When engineered or administrative controls cannot prevent workers from being exposed to chemical, physical or biological hazards associated with a hazardous atmosphere, specialized Personal Protective Equipment (PPE) for respiratory protection is used. This PPE comes in a wide variety of applications from simple dust masks to full face masks using supplied air.
How do we build a Code of Practice?
The Code of Practice governs the selection, use, care, and maintenance of respiratory equipment. Address each of these as they relate to your work scope and the hazards in your workplace.
- Company Safety Policy - mandatory use of respiratory protection
- Responsibilities - employer and worker responsibilities
- Selection of Respiratory Equipment - determined by the atmospheric hazards
- Training and use - Documented training for all workers required to use respiratory PPE
- Care of Equipment - includes the inspection, cleaning, and storage of this specialized PPE
How does your Code of Practice work as a Safety Tool?
Clear guidelines set out in the Code of Practice ensure that your workers will consistently use mandatory respiratory protection
The Code of Practice is a readily available resource for refresher training and safety meetings
The Code of Practice sets the standard for determining controls when atmospheric hazards are present in the workplace.
Ready to get started?
Check out our blog on What Are The Requirements To Meet OSHA'S Respiratory Protection Standard?
Ladder Requirements Was The 4th Highest OSHA Violation In 2022. Does Your Business Perform Competency Checks On Your New Workers?
It is not unusual to become complacent when using common-place equipment or tools. Ladders fall into this category! With 2,143 violations and from the rating being #4 in the OSHA violation list in 2022, we see that ladder use is a poor time for complacency! Ladders are, in fact, a major source of workplace injuries and fatalities.
Training your workers in the OSHA Ladder Standards is a great first step to reducing ladder incidents. But how do you ensure that complacency is not creeping in as workers use this familial equipment throughout their day?
How about a Competency Check?
Worker competencies for operating large equipment or tools or performing critical tasks are common in many workplaces. Conducting one for ladder use may never have crossed your mind.
The most effective method of monitoring ladder use is a short Competency Check, similar to a BBO. Build it out to identify the five or six of the most common OSHA infractions such as improper use of the top of step ladders and not having portable ladders extend 3 feet above the landing. Be sure to include the most common instances of ladder use complacency on your job site. Create an area for comments on your observations.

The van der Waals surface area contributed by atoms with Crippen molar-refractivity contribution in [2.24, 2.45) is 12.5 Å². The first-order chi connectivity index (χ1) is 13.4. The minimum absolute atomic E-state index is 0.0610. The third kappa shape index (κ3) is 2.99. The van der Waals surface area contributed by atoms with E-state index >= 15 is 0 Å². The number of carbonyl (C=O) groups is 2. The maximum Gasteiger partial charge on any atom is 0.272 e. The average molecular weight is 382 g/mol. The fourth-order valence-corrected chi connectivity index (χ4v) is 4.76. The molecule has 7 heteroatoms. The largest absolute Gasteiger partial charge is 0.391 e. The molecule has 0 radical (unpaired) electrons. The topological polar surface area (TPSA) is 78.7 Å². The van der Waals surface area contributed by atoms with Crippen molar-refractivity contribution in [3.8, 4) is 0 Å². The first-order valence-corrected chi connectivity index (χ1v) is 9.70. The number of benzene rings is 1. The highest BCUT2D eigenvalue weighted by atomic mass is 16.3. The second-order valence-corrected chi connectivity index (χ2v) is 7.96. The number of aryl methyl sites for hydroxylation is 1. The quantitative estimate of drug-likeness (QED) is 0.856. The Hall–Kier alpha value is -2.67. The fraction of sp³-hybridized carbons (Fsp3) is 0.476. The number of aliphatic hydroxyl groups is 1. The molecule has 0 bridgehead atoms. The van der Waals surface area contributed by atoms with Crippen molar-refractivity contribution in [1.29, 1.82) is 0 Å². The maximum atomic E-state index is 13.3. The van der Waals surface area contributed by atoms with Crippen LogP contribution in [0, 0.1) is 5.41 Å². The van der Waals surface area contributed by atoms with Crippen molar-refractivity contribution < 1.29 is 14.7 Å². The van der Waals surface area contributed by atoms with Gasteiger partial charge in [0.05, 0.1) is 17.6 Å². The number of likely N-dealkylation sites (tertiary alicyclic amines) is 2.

If you are using an EHS software, like Safety Evolution, this simple form can be filled out and saved in real-time from your device. With a paper-based system, keep a few on your clipboard. Engage the worker and have him/her sign off on the observations.
How can you use the Ladder Competency Check as a safety tool?
- By using the Ladder Competency Check regularly, you are collecting valuable data for ongoing worker training, safety meetings, and positive input for your company’s Safety rewards program.
- The Ladder Competency Check is a great tool for reducing OSHA ladder infractions and ensuring ladder complacency is a thing of the past!
- And last, but certainly not least, fewer ladder infractions lead to fewer ladder-related incidents and injuries! A win-win!
Ready to get started?
Check out our blog on What Are The OSHA Requirements For Ladders & Stairways?
Scaffold Requirements Was The 5th Highest OSHA Violation. Does Your Company Use OSHA Compliant Scaffolding Checklists?
Let’s take a closer look at the most frequent OHSA violations regarding scaffolds. What tools will help your company ensure compliance? If you aren’t using a compliance checklist, try out this simple and effective tool. It's a one-time build that will serve you well every day! Building a checklist brings each area of potential violation into focus. It sets the specifics in a point-by-point format so that nothing is missed.
For each of the five violations below, review the OSHA standard as they apply to your worksite.
- The highest-ranking scaffold violation might surprise you. It involves the lack of fall protection while working from an aerial lift, which includes a scaffold. Ensure workers wear a body belt and attach their lanyard to the boom or basket. OSHA standard 1926.453(b)(2)(v)
- Protecting anyone working 10 feet above a lower level by using fall protection, such as guardrails or fall arrest systems, ranks second in the most common violation. Special attention should be given to guardrails and the anchoring of fall arrest equipment OSHA standard 1926.451(g)(1)
- Providing safe access above 2 feet that avoids workers climbing across braces to reach the scaffold platform. OSHA Standard 451(e)(1) Address the positioning and surface of ladders and stairways.
- The working surface of a scaffold must be full planking between guardrail platforms and the front uprights. OSHA standard .454(b)(1). When there are gaps in the planking the risk of trip hazards increases.
- All workers using the scaffold must be trained in scaffold hazard recognition and controls. OSHA Standard 126.454(a). Be sure to include the capacity of the scaffold, how to handle materials on the scaffold, and the general use of the scaffold in your checklist.
In 2022, there were 2,058 Scaffolding Violations. You can build this Compliance checklist into your inspection forms in your EHS Software or in a paper form. The checklist will keep your worksite free from scaffolding infractions and also work as a great tool for identifying scaffold hazards or content for safety meetings.
Ready to get started?
Check out our blog on What are the OSHA Requirements for Scaffolding & Best Practices?
Taking a closer look at your EHS system can help you avoid OSHA infractions and keep make the workplace safer.